Cleanweb Berkeley Hackathons

BERC Cleanweb Hackathon 3.0

##BERC Cleanweb Hackathon 3.0 Check out details of BERC Cleanweb’s upcoming Hackathon!

Cleanweb Berkeley members take top prizes at Sfuncube Hackathon

Local solar energy incubator Sfuncube hosted a solar energy themed hackathon in April 2015, and a number of BERC and Cleanweb Berkeley members took top prizes! About 15 different ideas were pitched, with 6 teams making it on to the second round. In the end, Jonathan Mather and Caroline Le Floch were part of the 1st place winning team ($5000!!) called ‘SolFox’, Eric Munsing made it to the finals with his team ‘SunBears’, while the team Susty was on ‘You’ve Got Sun’ won the People’s Choice Award ($1000!) by audience vote. To check out more highlights from the weekend, go to #hackthesun on Twitter.

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BERC Cleanweb Hackathon 2.0

The 2nd annual BERC Cleanweb Hackathon was held in April 2014. The winner “Smarter Sprinkler” combined a compelling water conservation concept with some adept software and hardware hacking. The team, consisting of three LBNL scientists (Anna Liao, Daniel Olsen, Andrew Weber) and one local software developer (Robert Sadler), worked hard all weekend to build a combination of open source hardware and software to make intelligent home irrigation schedules based on current weather, drought, seasonal, and user-based information.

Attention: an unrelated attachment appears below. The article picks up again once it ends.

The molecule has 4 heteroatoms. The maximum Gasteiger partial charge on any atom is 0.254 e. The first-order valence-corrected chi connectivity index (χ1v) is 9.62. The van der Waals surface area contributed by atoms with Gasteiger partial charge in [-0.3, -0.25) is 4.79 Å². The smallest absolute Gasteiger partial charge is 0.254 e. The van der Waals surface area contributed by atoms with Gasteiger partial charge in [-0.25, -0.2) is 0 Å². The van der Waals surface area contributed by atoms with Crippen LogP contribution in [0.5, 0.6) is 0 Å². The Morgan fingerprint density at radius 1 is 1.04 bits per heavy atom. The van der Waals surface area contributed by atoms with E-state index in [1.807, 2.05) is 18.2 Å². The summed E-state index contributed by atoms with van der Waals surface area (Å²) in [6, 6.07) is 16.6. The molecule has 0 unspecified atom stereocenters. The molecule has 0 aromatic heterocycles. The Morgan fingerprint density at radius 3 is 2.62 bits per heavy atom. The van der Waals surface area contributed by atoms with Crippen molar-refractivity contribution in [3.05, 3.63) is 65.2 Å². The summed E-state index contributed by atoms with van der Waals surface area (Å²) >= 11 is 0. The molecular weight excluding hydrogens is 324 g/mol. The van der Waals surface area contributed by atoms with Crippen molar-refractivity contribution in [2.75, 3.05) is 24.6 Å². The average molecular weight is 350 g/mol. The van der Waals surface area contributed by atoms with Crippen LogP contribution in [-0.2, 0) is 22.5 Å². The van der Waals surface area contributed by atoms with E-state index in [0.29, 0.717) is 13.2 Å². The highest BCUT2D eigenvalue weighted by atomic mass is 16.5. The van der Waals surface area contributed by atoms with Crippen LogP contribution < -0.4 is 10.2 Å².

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BERC Cleanweb Hackathon

The 1st annual BERC Cleanweb Hackathon was held in April 2013. The winning app “Thermostatly” took home prizes for best overall app and best smart home app (a total of $1500 in prize money). It’s an app to remotely control your thermostat using hashtag keywords on Twitter. Teammates Patrick Huck, Kushan Patel, Omer Shalev, and Aayush Daftari not only had a great business concept, but also built a working prototype in 24 hours! Using a hashtag such as #inc3 could increase your thermostat by three degrees on a hot day, when the utility is having difficulty meeting load. The challenge originally suggested at the beginning of the hackathon was to simply use SMS to control the thermostat, but the team’s innovative use of Twitter may enable crowdsourced demand response and greater levels of energy saving, as many followers will see and potentially replicate actions.

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